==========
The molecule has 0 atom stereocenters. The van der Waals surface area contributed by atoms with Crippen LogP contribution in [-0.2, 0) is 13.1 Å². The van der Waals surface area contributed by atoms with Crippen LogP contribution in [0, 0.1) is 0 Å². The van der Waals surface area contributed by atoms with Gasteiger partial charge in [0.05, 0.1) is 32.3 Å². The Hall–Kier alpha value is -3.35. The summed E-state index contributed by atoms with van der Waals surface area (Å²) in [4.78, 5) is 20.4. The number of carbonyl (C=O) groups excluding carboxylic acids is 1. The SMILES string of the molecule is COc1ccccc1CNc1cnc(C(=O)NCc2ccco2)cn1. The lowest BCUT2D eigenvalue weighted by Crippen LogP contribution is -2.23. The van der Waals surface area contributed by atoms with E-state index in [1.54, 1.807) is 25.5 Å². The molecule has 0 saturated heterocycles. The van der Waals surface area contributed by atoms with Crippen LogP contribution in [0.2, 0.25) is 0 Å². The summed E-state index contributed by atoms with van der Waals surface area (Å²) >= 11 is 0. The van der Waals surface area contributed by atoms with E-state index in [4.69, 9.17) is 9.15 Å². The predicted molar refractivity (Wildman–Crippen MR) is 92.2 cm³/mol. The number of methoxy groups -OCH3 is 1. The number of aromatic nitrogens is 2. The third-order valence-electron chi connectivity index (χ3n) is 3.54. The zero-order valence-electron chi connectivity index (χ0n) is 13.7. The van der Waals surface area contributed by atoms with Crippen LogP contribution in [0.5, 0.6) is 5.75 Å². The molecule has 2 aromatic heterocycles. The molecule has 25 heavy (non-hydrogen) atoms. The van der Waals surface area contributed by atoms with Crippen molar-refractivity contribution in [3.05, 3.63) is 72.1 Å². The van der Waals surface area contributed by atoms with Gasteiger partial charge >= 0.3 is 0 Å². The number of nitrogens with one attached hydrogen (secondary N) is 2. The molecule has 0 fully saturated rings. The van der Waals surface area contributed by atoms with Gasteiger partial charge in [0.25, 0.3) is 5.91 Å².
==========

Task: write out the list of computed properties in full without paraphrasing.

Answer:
The molecule has 0 atom stereocenters. The van der Waals surface area contributed by atoms with Crippen LogP contribution in [-0.2, 0) is 13.1 Å². The van der Waals surface area contributed by atoms with Crippen LogP contribution in [0, 0.1) is 0 Å². The van der Waals surface area contributed by atoms with Gasteiger partial charge in [0.05, 0.1) is 32.3 Å². The Hall–Kier alpha value is -3.35. The summed E-state index contributed by atoms with van der Waals surface area (Å²) in [4.78, 5) is 20.4. The number of carbonyl (C=O) groups excluding carboxylic acids is 1. The SMILES string of the molecule is COc1ccccc1CNc1cnc(C(=O)NCc2ccco2)cn1. The lowest BCUT2D eigenvalue weighted by Crippen LogP contribution is -2.23. The van der Waals surface area contributed by atoms with E-state index in [1.54, 1.807) is 25.5 Å². The molecule has 0 saturated heterocycles. The van der Waals surface area contributed by atoms with Crippen LogP contribution in [0.2, 0.25) is 0 Å². The summed E-state index contributed by atoms with van der Waals surface area (Å²) >= 11 is 0. The van der Waals surface area contributed by atoms with E-state index in [4.69, 9.17) is 9.15 Å². The predicted molar refractivity (Wildman–Crippen MR) is 92.2 cm³/mol. The number of methoxy groups -OCH3 is 1. The number of aromatic nitrogens is 2. The third-order valence-electron chi connectivity index (χ3n) is 3.54. The zero-order valence-electron chi connectivity index (χ0n) is 13.7. The van der Waals surface area contributed by atoms with Crippen LogP contribution in [0.5, 0.6) is 5.75 Å². The molecule has 2 aromatic heterocycles. The molecule has 25 heavy (non-hydrogen) atoms. The van der Waals surface area contributed by atoms with Crippen molar-refractivity contribution in [3.05, 3.63) is 72.1 Å². The van der Waals surface area contributed by atoms with Gasteiger partial charge >= 0.3 is 0 Å². The number of nitrogens with one attached hydrogen (secondary N) is 2. The molecule has 0 fully saturated rings. The van der Waals surface area contributed by atoms with Gasteiger partial charge in [0.25, 0.3) is 5.91 Å².